Work and Travel in Hong Kong

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Hong Kong is truly a land where the east meets the west. Technically part of China, but with remaining influences from British occupation, as a working traveller, you will notice the anachronisms. The signs are in Mandarin, but you can get around easily with English. The cuisine is Chinese but with obvious English influences.

Of course, Hong Kong has also been in the news lately due to increased tension between China and pro-democratic activists within the territory. And, like China, it’s not as easy to volunteer casually as it is in other parts of Asia or Europe. But, if you follow the rules and stay out of politics, it is possible to find success as a working traveller in Hong Kong.

Read our travel guide below to find out what you need to know about working and travelling in  “Asia’s World City”.

1. Teaching English

Some of the easiest work to secure as a working traveller is teaching English, and such work can be arranged before arriving in Hong Kong. If you are a native speaker and have a TEFL certification, you will make the most money.

2. Work in a cocktail bar

If you can put up with long hours, you can stand to make good money working in a bar or restaurant in the busy nightlife quarters downtown. 

3. PR and Marketing

It can sometimes be hard to gain administrative skills as a working traveller, but Hong Kong is known as a good place to break into the industry. Companies you can start with range from produce wholesalers to banking companies.


Visas are not required for Brits (up to 180 days); or Australians, Canadians, EU citizens, Israelis, Japanese, New Zealanders and US citizens (up to 90 days). Citizens of British Dependent Territories and British Overseas citizens can stay for up to 90 days without a visa. Holders of some African (including South African), South American and Middle Eastern passports can visit for up to 30 days without a visa.

Anyone requiring a visa or wishing to stay longer than the visa-free period must apply before travelling to Hong Kong. See this website for your nearest Chinese consulate or embassy where the application must be made.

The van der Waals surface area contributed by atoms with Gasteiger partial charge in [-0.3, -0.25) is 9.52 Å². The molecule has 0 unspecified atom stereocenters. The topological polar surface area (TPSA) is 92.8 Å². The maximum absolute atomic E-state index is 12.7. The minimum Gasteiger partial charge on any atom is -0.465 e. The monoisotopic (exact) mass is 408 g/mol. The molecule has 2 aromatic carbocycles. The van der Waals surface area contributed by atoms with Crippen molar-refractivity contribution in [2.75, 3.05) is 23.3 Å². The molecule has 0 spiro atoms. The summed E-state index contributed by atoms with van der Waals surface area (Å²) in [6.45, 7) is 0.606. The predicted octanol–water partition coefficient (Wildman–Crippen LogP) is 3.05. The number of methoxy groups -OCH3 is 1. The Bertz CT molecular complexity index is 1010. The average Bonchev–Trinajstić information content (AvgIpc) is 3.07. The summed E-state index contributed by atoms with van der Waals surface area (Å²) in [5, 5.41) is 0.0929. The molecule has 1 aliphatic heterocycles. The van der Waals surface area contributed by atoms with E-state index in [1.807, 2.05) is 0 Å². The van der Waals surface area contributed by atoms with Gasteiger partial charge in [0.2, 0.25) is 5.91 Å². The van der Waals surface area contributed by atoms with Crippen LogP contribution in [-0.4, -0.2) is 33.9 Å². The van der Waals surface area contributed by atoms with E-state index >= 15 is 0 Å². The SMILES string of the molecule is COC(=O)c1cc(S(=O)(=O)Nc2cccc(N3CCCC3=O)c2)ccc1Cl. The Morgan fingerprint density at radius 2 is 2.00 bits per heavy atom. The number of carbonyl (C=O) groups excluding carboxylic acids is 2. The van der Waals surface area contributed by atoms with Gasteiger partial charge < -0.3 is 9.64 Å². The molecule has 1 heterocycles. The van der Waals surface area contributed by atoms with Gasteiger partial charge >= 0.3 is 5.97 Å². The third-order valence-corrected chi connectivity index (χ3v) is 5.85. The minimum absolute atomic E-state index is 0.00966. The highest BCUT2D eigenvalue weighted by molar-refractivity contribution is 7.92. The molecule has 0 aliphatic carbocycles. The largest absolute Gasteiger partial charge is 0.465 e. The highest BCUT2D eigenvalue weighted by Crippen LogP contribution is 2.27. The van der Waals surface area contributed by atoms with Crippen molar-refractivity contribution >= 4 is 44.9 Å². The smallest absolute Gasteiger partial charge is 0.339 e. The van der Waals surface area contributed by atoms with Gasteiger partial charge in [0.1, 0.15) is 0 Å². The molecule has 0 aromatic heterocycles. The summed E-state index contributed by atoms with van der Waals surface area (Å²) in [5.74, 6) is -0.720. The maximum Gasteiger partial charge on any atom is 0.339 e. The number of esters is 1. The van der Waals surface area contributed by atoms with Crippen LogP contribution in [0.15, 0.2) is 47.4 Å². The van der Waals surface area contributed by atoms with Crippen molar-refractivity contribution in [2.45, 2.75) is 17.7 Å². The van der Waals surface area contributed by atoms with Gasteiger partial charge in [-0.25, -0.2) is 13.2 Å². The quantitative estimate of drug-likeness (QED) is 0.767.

Hong Kong is valued by working travellers in particular because of its simple Working Holiday visa programme. You must fill out a form and go to immigration with your passport and within 5-7 days you have a working holiday visa for 12 months. Read more about obtaining a working holiday visa HERE.



Spring in Hong Kong becomes warm and humid, but early spring is still considered an ideal time to travel here, before the heat sets in. Now would be the time to transition to more indoor-based work, such as in bars and restaurants, which will be more pleasant for a working traveller during the hotter months of the summer since you’ll be working inside as well as at night.


Despite the heat, this will be a busy season for tourism in Hong Kong, due to travellers from western nations arriving on their summer breaks. Pick up work in a hostel, hotel or shopping mall and you’ll pass the season easily.


Generally, like in Spring, this is a good time to work in agriculture or construction due to the pleasant climate. This type of work is not as common in Hong Kong for working travellers as office, dining, or retail jobs, however, so keep this in mind when you assess your skills before deciding on coming to Hong Kong.


The most pleasant temperatures in Hong Kong are experienced in the winter, so now is the time to work on an organic farm, if this is where your skills as a working traveller reside. Pick-your-own strawberry farms are particularly popular, so picking up some work in the retail or maintenance side of the farm during winter could be interesting work for a backpacker.

Chinese New Year also occurs every year usually around late January, so the hotels and restaurants will be booked up with revellers. Especially as a backpacking Westerner who won’t be seeking time off to celebrate, you can likely pick up work during these holiday weeks even at the last minute.


A high cost of living can be a deterrent for backpackers deciding whether or not to work and travel in Hong Kong (a cocktail at a bar can often cost as much as $15 equivalent). 

However, with the popularity of the Working Holiday visa programme, and its location as a crossroads between east and west, Hong Kong is an accepting place to work and travel. You won’t face aggression from locals when picking up work at all.

As long as you embrace the fast pace of life here, this country can be an ideal place to work and travel. So, are you now thinking more seriously about working and travelling in Hong Kong?

Recent Contributors

  • Edited on Jun 16 2021 by

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